Students are missing their teachers

While students are engaged in remote learning, they miss classroom teaching

Helene Sandbu Ryeng
A girl sitting with a pen in her hand
UNICEFSouthSudan/Ryeng
04 June 2020

JUBA, SOUTH SUDAN “They are talking about twins, how you sometimes get two babies instead of one,” Jar Maduk Aleer says while biting at the end of her pink pen. The fourteen-year-old girl is listening to a science class on Radio Miraya. She doesn’t have a radio, so she is using her older brother’s phone which has built-in FM Radio.

In March 2020, all education facilities were closed due to COVID-19, including Venus Star Academy where Jar is a student. To keep learners engaged while schools are closed, The Ministry of General Education and Instruction together with UNICEF and education partners have rolled out lessons on radio for students ranging from Primary 1 to Senior 4.

The shade under a tree in the backyard is Jar’s current classroom and the wooden desks that can fit three students are replaced by a plastic chair and table. The garden is rather lonely and quiet compared to the packed classrooms. While the lessons are helpful for Jar, she misses being at school and especially her teachers.

“We can call the toll-free number to ask questions to the teacher in the studio, but very often the line is busy. That is never an issue in class, you just raise your hand.”

A girl studying outside
UNICEFSouthSudan/Ryeng

It can also be challenging to follow some of the radio classes when you don’t feel you master the subject. “I struggle with math, so I’d like to have the teacher close by so I can ask questions,” Jar says.

“Well, struggling I’m not sure of,” Head teacher David Livingstone chuckles. He has taken us to what is one of the top three students in Primary 8. “You are finding math more challenging than the other subjects, but you are one of the best students we have in P8,” he says. Jar gives a wrinkled smile while blushing.

When Jar is not studying, you often find her with a book in her hand. “I like reading, drama and thrillers are my favourites.” “I like stories a lot, that is why I’m missing CRE classes the most. You get to hear nice stories from the bible.”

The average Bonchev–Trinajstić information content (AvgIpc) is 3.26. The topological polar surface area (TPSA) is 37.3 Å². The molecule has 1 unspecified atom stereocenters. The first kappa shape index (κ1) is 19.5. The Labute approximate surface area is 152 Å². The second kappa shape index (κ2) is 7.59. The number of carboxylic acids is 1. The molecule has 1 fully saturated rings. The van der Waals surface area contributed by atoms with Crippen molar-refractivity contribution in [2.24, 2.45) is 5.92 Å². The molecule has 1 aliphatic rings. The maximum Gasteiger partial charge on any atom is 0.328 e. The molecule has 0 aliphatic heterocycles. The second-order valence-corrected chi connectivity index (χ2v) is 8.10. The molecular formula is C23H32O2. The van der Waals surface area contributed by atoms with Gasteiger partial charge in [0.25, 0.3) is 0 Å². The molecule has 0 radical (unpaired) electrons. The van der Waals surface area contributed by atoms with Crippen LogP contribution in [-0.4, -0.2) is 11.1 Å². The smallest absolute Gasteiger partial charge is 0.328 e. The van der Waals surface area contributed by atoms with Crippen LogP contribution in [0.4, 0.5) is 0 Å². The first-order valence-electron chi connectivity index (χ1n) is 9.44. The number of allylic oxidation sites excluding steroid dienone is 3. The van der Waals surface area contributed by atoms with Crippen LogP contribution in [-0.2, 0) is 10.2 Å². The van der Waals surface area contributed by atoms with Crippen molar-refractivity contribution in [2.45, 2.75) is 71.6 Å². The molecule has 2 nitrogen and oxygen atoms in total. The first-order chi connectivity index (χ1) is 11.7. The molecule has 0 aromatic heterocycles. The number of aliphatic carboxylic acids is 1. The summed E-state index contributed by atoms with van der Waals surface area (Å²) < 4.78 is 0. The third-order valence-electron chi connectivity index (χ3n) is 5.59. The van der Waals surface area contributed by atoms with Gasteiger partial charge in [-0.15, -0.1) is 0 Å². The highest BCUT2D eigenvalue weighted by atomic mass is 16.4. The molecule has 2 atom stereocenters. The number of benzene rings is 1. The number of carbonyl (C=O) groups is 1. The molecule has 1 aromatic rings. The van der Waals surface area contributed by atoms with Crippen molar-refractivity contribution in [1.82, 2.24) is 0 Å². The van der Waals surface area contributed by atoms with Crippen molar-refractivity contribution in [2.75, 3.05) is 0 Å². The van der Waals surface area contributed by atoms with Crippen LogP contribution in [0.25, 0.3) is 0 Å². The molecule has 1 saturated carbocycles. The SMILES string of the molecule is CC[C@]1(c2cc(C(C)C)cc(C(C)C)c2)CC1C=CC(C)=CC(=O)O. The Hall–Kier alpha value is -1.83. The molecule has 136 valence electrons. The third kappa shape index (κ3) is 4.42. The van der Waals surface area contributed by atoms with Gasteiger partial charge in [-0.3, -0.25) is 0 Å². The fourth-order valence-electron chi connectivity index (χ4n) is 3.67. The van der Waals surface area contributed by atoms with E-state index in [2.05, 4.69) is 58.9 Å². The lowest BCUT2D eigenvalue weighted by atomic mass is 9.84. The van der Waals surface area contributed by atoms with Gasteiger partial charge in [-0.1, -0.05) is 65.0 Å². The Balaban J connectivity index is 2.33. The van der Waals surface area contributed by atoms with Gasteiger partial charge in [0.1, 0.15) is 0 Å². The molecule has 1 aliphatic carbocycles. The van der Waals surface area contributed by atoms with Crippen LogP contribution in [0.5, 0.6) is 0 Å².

“Maybe you can become a writer when you grow up?”

“I don’t know yet, I haven’t decided. Maybe something with science?”

A boy listening to radio on a cell phone
UNICEFSouthSudan/Ryeng
17-year-old George Latjor

One who has already set the course is George Latjor. The seventeen-year-old is one of Jar’s classmates and has already decided what he wants to become.

“I want to be a doctor, a surgeon.  I want to be able to help and it is also very interesting. I have a doctor friend in Uganda. When we talk, he tells me what he has done in the hospital during the day and that really inspire me,” George says.

Since March, he has spent most of his days at home. He listens to the radio lessons suitable for him. The radio lessons are aired on Radio Miraya and South Sudan Broadcasting (SSBC) every morning between 10 and 11am and every afternoon between 2 and 3pm. Sometimes George is missing out on lessons.

“We don’t have a radio, so I’m using my phone. Sometimes the phone doesn’t have battery or is in the charging kiosk,” George explains. He is happy that some education is provided while the schools are closed but is concerned about some of the weaker students.

“It is not always easy to get what the teachers are saying on the radio and you might need multiple explanations. I worry for the slow learners, and for those in rural areas where the radio waves don’t reach.”

A boy holding a mobile phone
UNICEFSouthSudan/Ryeng

“What do you miss the most about being in school?”

“My friends, my teachers and CRE.” The latter he says with stars in his eyes. When George talks about something he is passionate about, the pace is higher, his posture is straighter, and his eyes are twinkling “You can’t live without God, you have to put God first, so, I miss having CRE and learn about God. Also, churches are closed, so all we do now is praying at home.”

“I also miss social studies,” he says hastily. “I spent four years in Uganda and social studies are not the same in the two countries. Now that I’m back in South Sudan I need to learn everything I can about my country.”

Both George and Jar are in their final year and have to do their final exams in order to move to the senior level. Yet, no one can say if and when exams will be held, as the COVID-19 situation continues to evolve. George is worried what this will mean for him.

“Passing your exams is impossible if you don’t have the knowledge in your head, we are not ready for exams if they will be held, we need our teachers.”

Jar is not as worried.

“Exams? Easy, I have confidence. I read my exercise books from last year, and my reading helps me with exam composition, but we really need our teachers.”

“If you could decide when schools would reopen, when would that be?”

“Monday!”

 

The Ministry of General Education and Instruction and UNICEF would like to thank the EU, the Global Partnership for Education, the Government of Norway, UK AID (DfID) and USAID for their generous contribution making this happening. We would also like to acknowledge the contributions from the Norwegian National Committee for UNICEF. A big thank you to MTN for arranging the toll-free numbers and we would also like to express our appreciation to Save the Children International, UNMISS and UNESCO for their contributions to children’s learning during these unprecedented and trying moments.